Ashin Singh vs The Witness
Fri, Jan 24, 2020
Finding: Complaint 4361:
Date of article: 15 March, 2019
Headline: “Rowdy Racism Ruckus.”
Author: Clive Ndou
This ruling is based on a written complaint by Mr Ashin Singh against the Witness, the newspaper’s response, and further arguments by Mr Singh. It is also based on further consultations with both Mr Singh and the editor of the Witness, Mr Yves Vanderhaeghen, as well listening to recordings of the disputed meeting, provided by both the Witness and Mr Singh.
Mr Singh, a senior magistrate in Pietermaritzburg and a member/supporter of the SA Minority Rights Equality Movement (SAMREM) complains that an article in the Witness, headlined “Rowdy Racism Ruckus”, a report on a gathering convened by SAMREM) was:
- Factually incorrect, “malicious and dishonest” and a “deliberately calculated attempt to insult and attack” him by the editor
- A “gross misrepresentation of the truth”
- Sensational and “either deliberately or unknowingly creates false and wrong impressions in the mind of the average reader.”
- Misleading “and leaves the average reader with the distinct impression that Singh and SAMREM are racist”, and that he “acted in his official capacity as a Senior Magistrate which was never the case.”
- Failed to “correctly set out the true issues raised at the debate”
- Accused him of “causing mayhem at the gathering and spreading racial discord.”
- Failed to “correctly portray: the “uncouth” behaviour of a councillor, Mehmoud Oumar, who was asked to leave the meeting. “It also fails to mention anything about the numerous defamatory allegations raised by Oumar publicly about Singh.” A journalist who is “objective” should have “balanced his story giving both sides and…report(ing) fairly and accurately”
Although he does not state the specific clauses in the Press Code that he alleges have been transgressed, from the complaint these would be the following:
- The media shall take care to report news truthfully, accurately and fairly
- News shall be presented in context and in a balanced manner, without any intentional or negligent departure from the facts whether by distortion, exaggeration or misrepresentation, material omissions, or summarisation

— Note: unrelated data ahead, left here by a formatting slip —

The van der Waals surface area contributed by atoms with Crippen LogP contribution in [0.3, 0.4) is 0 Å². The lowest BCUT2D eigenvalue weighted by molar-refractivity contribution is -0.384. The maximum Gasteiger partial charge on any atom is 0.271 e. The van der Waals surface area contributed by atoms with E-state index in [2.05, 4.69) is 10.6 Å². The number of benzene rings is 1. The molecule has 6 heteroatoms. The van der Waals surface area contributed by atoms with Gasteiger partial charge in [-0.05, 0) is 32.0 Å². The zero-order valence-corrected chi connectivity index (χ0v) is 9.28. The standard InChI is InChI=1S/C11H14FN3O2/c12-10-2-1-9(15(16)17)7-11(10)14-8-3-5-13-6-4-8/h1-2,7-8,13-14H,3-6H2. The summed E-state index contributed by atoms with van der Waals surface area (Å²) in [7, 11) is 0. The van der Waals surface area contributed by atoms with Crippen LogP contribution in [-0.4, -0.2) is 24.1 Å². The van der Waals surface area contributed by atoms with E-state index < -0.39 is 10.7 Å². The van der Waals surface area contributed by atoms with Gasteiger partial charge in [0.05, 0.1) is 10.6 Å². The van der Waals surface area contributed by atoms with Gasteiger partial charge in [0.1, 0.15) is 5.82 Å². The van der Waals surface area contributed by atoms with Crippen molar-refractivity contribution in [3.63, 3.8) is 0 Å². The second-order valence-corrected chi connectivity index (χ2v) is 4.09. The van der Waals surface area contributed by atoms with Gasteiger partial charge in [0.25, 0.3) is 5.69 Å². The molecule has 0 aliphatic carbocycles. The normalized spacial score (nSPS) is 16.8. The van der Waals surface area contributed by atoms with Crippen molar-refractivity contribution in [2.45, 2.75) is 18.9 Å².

2.1 The media shall not allow commercial, political, personal or other non-professional considerations to influence or slant reporting.
- The text
1.1 The article, headlined “Rowdy Racism Ruckus”, covered what was described as a “public meeting convened by SAMREM” to “protest against ‘African racism’ against Indians, whites and coloureds.”
1.2 The intro says it degenerated into “ a mud-slinging match amid criticism of a senior magistrate’s attack on blacks.”
1.3 The meeting, held in Raisethorpe, “started off with about 100 people” and “later degenerated into chaos, with most of the crowd storming out in the middle of the event.”
1.4 “Senior magistrate, Ashin Singh, who is also the convenor of the SA Minority Rights Equality Movement (SAMREM), which believes that black Africans are more racist than Afrikaners, told the crowd that Indians, whites and coloureds were being oppressed by the ‘racist’ ANC government.”
It paraphrases Mr Singh saying that Indians, whites and coloured were “targeted” because they were hard-working and intelligent. It then has a direct quote: “The only black Africans who are at the same level as Indians, whites and coloureds in terms of work ethic are Zimbabweans.”
1.5 Singh “lashed out” at black Africans who live in informal settlements within Indian communities, saying they were part of an ANC plan to influence voting patterns. “When they are not happy with government they throw shit at us.”
Referring to “homeless black Africans” on the streets of Northdale, he said “all they do is shit and pee on our streets – it’s stinking.”
1.6 The article quotes Mr Singh saying that government granted access to universities only to black students “blocking ‘intelligent’ Indians.”
It also says he “created drama” at Aryan Hall where the meeting was held “when he ordered security guards to remove some people from the venue.” One of these was a policeman, whom Mr Singh described as a “spy”; another was ANC Msunduzi councillor Mehmoud Omar, who was “kicked out” after he questioned the removal of the policeman.
The article quotes Mr Oumar as shouting “You are dividing the community”, as security guards led him to the exit door. It reports that Mr Singh was backed up by SAMREM chair Daleep Lutchman in removing the men.
1.7 It also quotes a speaker (presumably from the floor), Mr Njabulo Mtolo: “I’m sorry to say this to you – you are a magistrate but also a racist.”
It reports that when ANC member Mzi Thebolla “attempted to speak” after being invited to the podium he was “heckled”. He is reported as saying that the ANC government’s policies of economic redress were not racist; “If you look at the policies…you will realise they favour black Africans, Indians, coloureds, and white females..”
1.8 It quoted a ‘community leader”, Jay Jugwanth, describing the behaviour of SAMREM leaders as ‘shocking” and saying the majority of Indians did not share these views. “Speakers who held views different from that of SAMREM leaders were humiliated and heckled – this kind of behaviour has no place in our democracy.”
1.9 The article then goes on to say “Singh is no stranger to controversy”. It recounts an incident from the previous year in which he had “reluctantly” recused himself from a case involving six men, including an ANC councillor accused of murdering an ANC activist after the State “claimed the magistrate had an ‘interest’ in the matter after he allegedly held a ‘private’ meeting with a family member of two of the accused.”
It then quotes Mr Singh, who denied he was a racist and said he was being persecuted for telling “the truth”.